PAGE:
No one can accuse Judge of giving less than 100% in the outfield. Part of the reason fans love him so much is his willingness to sacrifice his body to make a big play. However, it’s possible a dive for the ball or collision with the right-field wall injured his shoulder. Following games in Boston, Yankees beat writer Bryan Hoch (MLB.com) reported on Judge fielding questions about his shoulder while wearing an ice pack. (Predictably, he denied it having any effect on his play.)

We can recall several rough tumbles for Judge in the field since the All-Star Break. If he is icing it after games he definitely feels the pain. Even though every player is nursing some sort of injury at this point, the Yankees could use it as an excuse to rest the slugger for a few days.

Girardi’s options on the bench

Tyler Austin cruises down the first-base line after homering off Chris Sale on August 19, 2017.

Tyler Austin rounds the bases after hitting a three-run homer off Boston’s Chris Sale. | Getty Images

With several injured players back on the roster, Girardi now has subs ready to give Judge a day or two off without risking anything at the plate or in the field. Tyler Austin, who beat Chris Sale with a three-run home run on August 19, would be the call to make at DH with a lefty on the mound. Austin can also play right field, so that would make it easier for the Yankees skipper to make that call. (Judge’s superior defense made this move unlikely in Boston due to Fenway’s spacious right field.)

The return of Aaron Hicks also gives Girardi more options. When a tough righty takes the mound, Girardi could play Jacoby Ellsbury in center and Hicks in right. However, considering the pop Austin can deliver — something missing from the lineup with Starlin Castro and Matt Holliday still out — Austin and Hicks should get at-bats. Ellsbury is better off on the bench.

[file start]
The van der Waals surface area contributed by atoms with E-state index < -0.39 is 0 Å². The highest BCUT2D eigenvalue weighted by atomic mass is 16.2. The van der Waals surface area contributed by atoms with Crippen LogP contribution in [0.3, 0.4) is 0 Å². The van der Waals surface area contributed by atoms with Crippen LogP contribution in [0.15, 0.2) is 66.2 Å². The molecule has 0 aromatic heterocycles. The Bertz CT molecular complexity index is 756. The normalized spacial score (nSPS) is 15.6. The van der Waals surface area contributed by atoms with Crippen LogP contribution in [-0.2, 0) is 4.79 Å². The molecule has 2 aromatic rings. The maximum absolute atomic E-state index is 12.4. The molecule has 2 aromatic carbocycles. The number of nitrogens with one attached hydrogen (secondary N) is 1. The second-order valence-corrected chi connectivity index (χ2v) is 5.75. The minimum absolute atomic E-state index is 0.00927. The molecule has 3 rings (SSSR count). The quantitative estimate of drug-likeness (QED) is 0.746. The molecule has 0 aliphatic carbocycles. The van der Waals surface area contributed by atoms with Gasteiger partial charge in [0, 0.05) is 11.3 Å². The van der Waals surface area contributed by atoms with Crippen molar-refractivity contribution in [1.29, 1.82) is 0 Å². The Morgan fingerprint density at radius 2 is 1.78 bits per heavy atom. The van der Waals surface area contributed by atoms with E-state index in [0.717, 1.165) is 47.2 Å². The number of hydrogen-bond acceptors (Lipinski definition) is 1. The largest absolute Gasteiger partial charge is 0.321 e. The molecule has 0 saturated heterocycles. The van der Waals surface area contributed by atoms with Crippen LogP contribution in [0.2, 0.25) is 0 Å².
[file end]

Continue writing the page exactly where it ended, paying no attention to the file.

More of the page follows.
Dropping Judge in the lineup

Aroldis Chapman squints during a sunny day at Fenway Park.

Dropping Judge in the lineup could be another option for the Yankees. | Getty Images

When Chapman struggled mightily in the second half, Girardi announced he would no longer be the closer. The Yankees decided to put the ball in the hands of Dellin Betances or David Robertson in the ninth inning. In effect, management dropped Chapman down in the pecking order and put more consistent performers in his place.

The Yankees might want to consider the same for Judge. New York’s options for the three-hole in the lineup are almost as solid as they are in the bullpen. Sanchez, who has been hot since the start of August (.286, 7 HR, 14 RBI in 18 G), can easily take that spot with Brett Gardner leading off and Hicks in the No. 2 hole. Didi Gregorius could hit cleanup, and Judge could try to gather himself in the six or seventh spot in the order. It won’t be as effective as a few days off the field, but it could help.

Win-now time for New York

The Yankees celebrate after a victory at Fenway Park on August 19, 2017.

The Yankees may have their last shot at the AL East over Labor Day weekend. | Getty Images

Entering play on August 22, the Yankees stood four games behind the Red Sox in the loss column and 4.5 back overall. New York has a very easy schedule in September, but the schedule until Labor Day presents a tough run with three versus Cleveland, three against Seattle, and four more against Boston. It’s officially win-now time for the Yankees; any talk of hurting Judge’s feelings by sending him to the bench should be tabled for another day.

While the Yankees will need Judge playing well to make any noise in the postseason, they need to get there first. Those four games against the Red Sox will be in Yankee Stadium on Labor Day weekend, giving them a clear path to winning the AL East. The question is: Will the Yankees go down that path? They showed the commitment to winning in the demotion of Chapman. Now they need their best option in right field every day. Right now, it’s probably not Aaron Judge.

Statistics courtesy of Fangraphs and Baseball-Reference.